The next 6.2 miles I ran alone. I passed a LOT of people at that point. It’s very rare to negative split a marathon, and I think a lot of people were surprised at the pace I passed them at :). Because we were running the 1/2 marathon course twice, we were passing a lot of the half marathon walkers and running the opposite side of the street as the running 1/2 marathoners. So many of them cheered for me!! It was super encouraging. There were a few times when the walkers would block the road or wouldn’t allow for an easy water stop, which was a little discouraging… I don’t mean to be rude (at all!!), but please… if you’re walking a half-marathon, don’t take the inside corner with three of your friends all walking side by side. There were a couple of others that were surprised by me, and would literally stop in their tracks, turn around, and just freeze (after I had yelled: “Inside!! Inside corner!!”). I think I ran into at least 2 people. I really apologize, but I don’t know what else to do!!
6.2 to go. I decide to let myself to at this point. My legs feel great. I think part of that is that I started out smart, and the other because I have good glycogen stores because of my carbo load. I grabbed the last Gu at 20 miles and just carried it for a while. I had already taken 4 during the race, plus 1 right before. That’s quite a few. But, I always have problems getting dizzy at the end of long races. So, I ripped off the top and just took sips from it for the rest of the race. That really helped — I will definitely do that from now on.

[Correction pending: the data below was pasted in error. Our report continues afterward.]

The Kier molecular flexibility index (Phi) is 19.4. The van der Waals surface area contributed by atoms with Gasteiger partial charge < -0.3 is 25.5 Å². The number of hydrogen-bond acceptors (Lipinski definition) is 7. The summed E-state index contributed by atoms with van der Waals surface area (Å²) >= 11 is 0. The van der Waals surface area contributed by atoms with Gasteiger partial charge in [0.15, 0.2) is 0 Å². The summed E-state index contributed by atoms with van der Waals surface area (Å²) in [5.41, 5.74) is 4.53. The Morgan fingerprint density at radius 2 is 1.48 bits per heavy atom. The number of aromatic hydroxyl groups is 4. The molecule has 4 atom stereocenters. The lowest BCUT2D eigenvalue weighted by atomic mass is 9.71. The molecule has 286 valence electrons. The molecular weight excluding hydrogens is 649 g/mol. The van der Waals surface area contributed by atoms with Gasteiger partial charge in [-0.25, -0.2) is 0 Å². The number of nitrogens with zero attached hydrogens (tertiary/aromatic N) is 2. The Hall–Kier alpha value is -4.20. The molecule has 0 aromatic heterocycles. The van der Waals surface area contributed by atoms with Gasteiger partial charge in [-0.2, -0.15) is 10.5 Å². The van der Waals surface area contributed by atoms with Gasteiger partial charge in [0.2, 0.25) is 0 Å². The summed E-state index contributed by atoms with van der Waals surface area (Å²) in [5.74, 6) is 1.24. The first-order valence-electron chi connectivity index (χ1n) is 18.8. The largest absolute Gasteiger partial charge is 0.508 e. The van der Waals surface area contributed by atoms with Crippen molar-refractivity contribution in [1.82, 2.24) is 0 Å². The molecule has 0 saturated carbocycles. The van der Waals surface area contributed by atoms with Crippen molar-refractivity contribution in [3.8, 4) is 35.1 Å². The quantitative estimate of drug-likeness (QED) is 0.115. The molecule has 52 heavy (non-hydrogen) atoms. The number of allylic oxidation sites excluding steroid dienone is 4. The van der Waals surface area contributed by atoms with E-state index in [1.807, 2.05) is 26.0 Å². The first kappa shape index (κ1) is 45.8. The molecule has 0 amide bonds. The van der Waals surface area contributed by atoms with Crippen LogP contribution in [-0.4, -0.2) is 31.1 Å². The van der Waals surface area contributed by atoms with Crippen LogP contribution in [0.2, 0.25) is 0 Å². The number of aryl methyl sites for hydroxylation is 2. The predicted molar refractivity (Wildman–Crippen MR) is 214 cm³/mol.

1 mile to go. I can see the Fargo dome! I’m a little dizzy at this point, but also a little nauseated as well (probably because I ate so much during the race). I have no idea where to go, though. There’s a confusing turn by the dome — probably for the marathoners — and a bunch of people were turning that way. Good thing there were volunteers to help direct runners. At .3 or .4 to go, bicyclists joined me. At first, there was just one. Then the second came and said, I’ll take this one!! I was scared. Was there a woman right behind me that he was talking about? No! That made me pick it up :). We circled the dome, and I made my last turn in. I start the charge to the finish. Except, my feet get caught in a storm sewer grate — and I fall – HARD. I am completely sprawled out on the ground, stomach first. What? My bike escorts yell at me: get up! quick!! I am lucky to have enough energy to pick myself up quick and begin running again. It takes me a couple of steps to get back into it (I think my legs liked the few seconds of rest!!). Apparently I was swaying a bit at that point. Within a few meters, I was back in it, trying to pick it up to the finish.
It’s pretty cool to finish in the Fargo dome :). The whole crowd is cheering and the announcer is going nuts : “This is the second woman coming in!! On your feet, everyone!!”. So cool :). I finished in 2:58.11, which was well below my 2:59.59 goal. It was an excellent race for me and a definite confidence booster. Fargo was a great city to run in — the crowd was amazing (the best I’ve run in), and I’d recommend it to anybody. Pictures of the top 3 (I was 2nd):
Now… I’ll give it a few days, but I’m pretty sure I’m going to try for a fall marathon :). Wait for the post a few days from now :)!
P.S. My parents came up to watch me run, which was really encouraging. I love it when they come watch (my dad doesn’t particularly enjoy it, I think, because there have been a few times where I’ve raced beyond my limits that he’s watched…). Me & my dad, who is my absolute hero/idol:
P.P.S. 11 minutes off of the Olympic trials standard. Too far off to be get-able????
P.P.P.S. Both Jenny’s and my Garmin’s said that the course was .2 miles LONG. That’s about a 1:10 minute difference. I’m fairly sure we took the inside tangents and didn’t run long — the course was just long. Everyone was saying that the course was slow, so that makes sense. Given that, I’d have run sub 2:57… hmm, we’ll have to see the next time around, won’t we?? (My training partner was bummed because she ran 3:00.50, and her goal for the last 10 years has been sub 3… which she would have done without those extra .2 miles!)
A HUGE thank you to everyone who has followed me and my blog. What amazing support! Thank you, thank you!!!
(halfway in 1:29.40)
(20 mile mark, I let myself go at this point)
Last .2: ???